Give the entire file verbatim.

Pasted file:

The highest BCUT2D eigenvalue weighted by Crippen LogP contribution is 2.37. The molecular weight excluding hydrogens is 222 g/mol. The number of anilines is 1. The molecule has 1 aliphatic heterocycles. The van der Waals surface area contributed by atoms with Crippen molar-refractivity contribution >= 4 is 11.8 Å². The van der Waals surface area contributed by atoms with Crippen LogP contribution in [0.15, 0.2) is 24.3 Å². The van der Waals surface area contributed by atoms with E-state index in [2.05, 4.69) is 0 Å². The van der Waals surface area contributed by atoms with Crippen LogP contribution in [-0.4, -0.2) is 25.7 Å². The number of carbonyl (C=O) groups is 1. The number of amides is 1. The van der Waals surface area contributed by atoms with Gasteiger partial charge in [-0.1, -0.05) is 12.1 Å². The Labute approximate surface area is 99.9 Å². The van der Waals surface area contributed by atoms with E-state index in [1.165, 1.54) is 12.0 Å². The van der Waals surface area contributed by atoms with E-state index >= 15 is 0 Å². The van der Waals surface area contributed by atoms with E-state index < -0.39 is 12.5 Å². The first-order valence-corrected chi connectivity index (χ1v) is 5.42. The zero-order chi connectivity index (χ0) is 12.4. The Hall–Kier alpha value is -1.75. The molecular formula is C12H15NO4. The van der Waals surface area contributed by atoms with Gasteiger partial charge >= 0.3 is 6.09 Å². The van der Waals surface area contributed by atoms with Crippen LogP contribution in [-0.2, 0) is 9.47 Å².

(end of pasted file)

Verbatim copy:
The highest BCUT2D eigenvalue weighted by Crippen LogP contribution is 2.37. The molecular weight excluding hydrogens is 222 g/mol. The number of anilines is 1. The molecule has 1 aliphatic heterocycles. The van der Waals surface area contributed by atoms with Crippen molar-refractivity contribution >= 4 is 11.8 Å². The van der Waals surface area contributed by atoms with Crippen LogP contribution in [0.15, 0.2) is 24.3 Å². The van der Waals surface area contributed by atoms with E-state index in [2.05, 4.69) is 0 Å². The van der Waals surface area contributed by atoms with Crippen LogP contribution in [-0.4, -0.2) is 25.7 Å². The number of carbonyl (C=O) groups is 1. The number of amides is 1. The van der Waals surface area contributed by atoms with Gasteiger partial charge in [-0.1, -0.05) is 12.1 Å². The Labute approximate surface area is 99.9 Å². The van der Waals surface area contributed by atoms with E-state index in [1.165, 1.54) is 12.0 Å². The van der Waals surface area contributed by atoms with E-state index >= 15 is 0 Å². The van der Waals surface area contributed by atoms with E-state index < -0.39 is 12.5 Å². The first-order valence-corrected chi connectivity index (χ1v) is 5.42. The zero-order chi connectivity index (χ0) is 12.4. The Hall–Kier alpha value is -1.75. The molecular formula is C12H15NO4. The van der Waals surface area contributed by atoms with Gasteiger partial charge >= 0.3 is 6.09 Å². The van der Waals surface area contributed by atoms with Crippen LogP contribution in [-0.2, 0) is 9.47 Å².